By Daniel Valero (Progreso Weekly)
HAVANA TIMES — For some time now, Cuba has been living at a fevered pace. After years of maintaining a rigidly bureaucratic system that held up even the simplest construction job, in early 2012 the government eased the grip that for decades it had held on practically all aspects related to housing construction.
The change brought with it a wave of sales that is still rising. More importantly, it opened the doors to one of the greatest movements of housing repair and construction in the nation’s history.
“For many years, we had to clear a thousand hurdles to obtain a work license and collect the materials,” recalls Gilberto, a mason who laid his first bricks during the 1970s, when large apartment buildings started to go up in Camagüey.
“In those days, construction was brisk. Housing projects like Montecarlo, Sánchez Soto and El Micro went up. Anywhere you turned, you saw a building going up or foundations being dug. That was logical because — answer me this — how can a country develop without building new homes or repairing the existing ones?”
A peculiar reprise of those days is happening today throughout the island, but with two notable differences: its goals are a lot more modest, and the burden of construction costs falls on the beneficiaries themselves.
At first glance, both conditions might seem to be the worst possible obstacles, but that’s not so. Add to them the insufficient availability of materials — acknowledged by the authorities as an unsolvable problem short-range — and the equally insufficient availability of manual labor, which has forced contractors to use alternatives such as hiring minimum-security prison inmates cleared for civilian work under the Trust Task plan.
“But that’s for the benefit of the government and the bosses only,” says Odalys, one of Gilberto’s daughters, who in 2013 embarked in the construction of a home for herself and her children. “Ordinary people have to scramble hard to find the materials and deal with private masons. If it weren’t for my father who is helping us, I don’t know how expensive our house will be.”
An 80,000-peso government subsidy allowed her to begin the construction of the so-called “basic cell” (one room, bathroom and kitchen), a 25-square-meter space that she will share with her husband, their daughter and a granddaughter. But that money wasn’t sufficient and she soon had to turn to a loan and her own resources.
“Luckily, I owned the land and was a victim of Hurricane Ike; otherwise, I wouldn’t have gotten the subsidy or anything else,” she explains with that Byzantine resignation that seems to pervade Cubans who attempt to build their own house.
The budget doesn’t allow it
Until January 2015, some 63,000 subsidies had been granted by the various agencies of local government, totaling more than 1 billion pesos. At that time, the quota of credits for the repair and construction of homes amounted to 200,000 pesos, for a total of more than 1.8 billion pesos.
Those numbers are well below the real needs of Cuba, which, according to the latest Census, has more than 60 percent of its housing stock (almost 2.3 million buildings) in marginal or bad condition.
To complete the equation, according to the official statistics, the island has a housing deficit of about 500,000 units, a shortage that’s particularly acute in cities like Havana and Santiago de Cuba, homes to one of every five Cuban nationals.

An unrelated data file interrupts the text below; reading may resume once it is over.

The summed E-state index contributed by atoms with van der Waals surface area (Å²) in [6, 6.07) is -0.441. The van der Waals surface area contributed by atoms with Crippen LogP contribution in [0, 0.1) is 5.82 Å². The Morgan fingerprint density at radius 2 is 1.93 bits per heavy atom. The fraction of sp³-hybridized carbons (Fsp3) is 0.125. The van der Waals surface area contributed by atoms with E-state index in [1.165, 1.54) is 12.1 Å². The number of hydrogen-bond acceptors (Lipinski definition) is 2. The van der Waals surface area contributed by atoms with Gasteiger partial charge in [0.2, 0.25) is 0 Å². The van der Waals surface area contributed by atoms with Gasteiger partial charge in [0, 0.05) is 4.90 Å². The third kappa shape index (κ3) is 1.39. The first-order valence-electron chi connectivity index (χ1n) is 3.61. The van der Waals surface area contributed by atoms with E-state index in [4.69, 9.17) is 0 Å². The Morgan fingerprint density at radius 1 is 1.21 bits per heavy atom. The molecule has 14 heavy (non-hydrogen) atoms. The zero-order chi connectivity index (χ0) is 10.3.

The situation becomes more worrisome in view of the sustained decline in the construction plans. Projections in 2005 predicted the construction of at least 100,000 new homes each year and the rehabilitation of 100,000 existing homes. By 2006, only 111,373 homes had been built or repaired.
From that point on, the production curve took a downward turn, which has become steeper during the period of Economic Actualization — from about 35,000 completions in 2009 to little more than 25,000 in 2014.
At the current rate of execution, it would take more than 20 years for the housing problem to cease being one of the worst headaches of the ordinary citizen. However, even that objective could be utopian, in view of the drop in domestic production.
Except for the production of premixed concrete, which enjoyed a modest increase of 12,000 cubic meters, the rest of the construction materials closed 2014 with negative digits, especially supplies as essential as cement (95.2 percent of the previous calendar year), sand and gravel (about 2 thirds of the deliveries in 2013) and roofs, which, between metal and asbestos cement, did not exceed 45 percent of production in 2013.
As a result of that shortage, the prices of most articles have skyrocketed — in some cases doubled — consequently creating new pressures on the already impoverished homebuilders.
“Nowadays, you can’t build metal roofing for less than 700 or 800 pesos a panel [the official price is 506 pesos] and if you’re looking for good cement your only choice is buying from the resellers, because they make sure that it doesn’t reach the building-supply stores,” says Juan Carlos Arias, a Camagüeyan intent on repairing the ancient house in which he has lived all his life.
“I can’t even think about installing traditional [clay] tile shingles, as I should. Between the price of the wood and the cost of the shingles [up to 5 pesos each], I have no choice but to go the cheap route, and even then the budget doesn’t allow it,” he adds.
Arias’ case is far from being among the most dramatic. The real odyssey is lived by those who must tackle the problem from the very start, whether or not they own the land. As they lay the first brick of their future home, they could be facing a saga of decades.
Photos: Leandro Pérez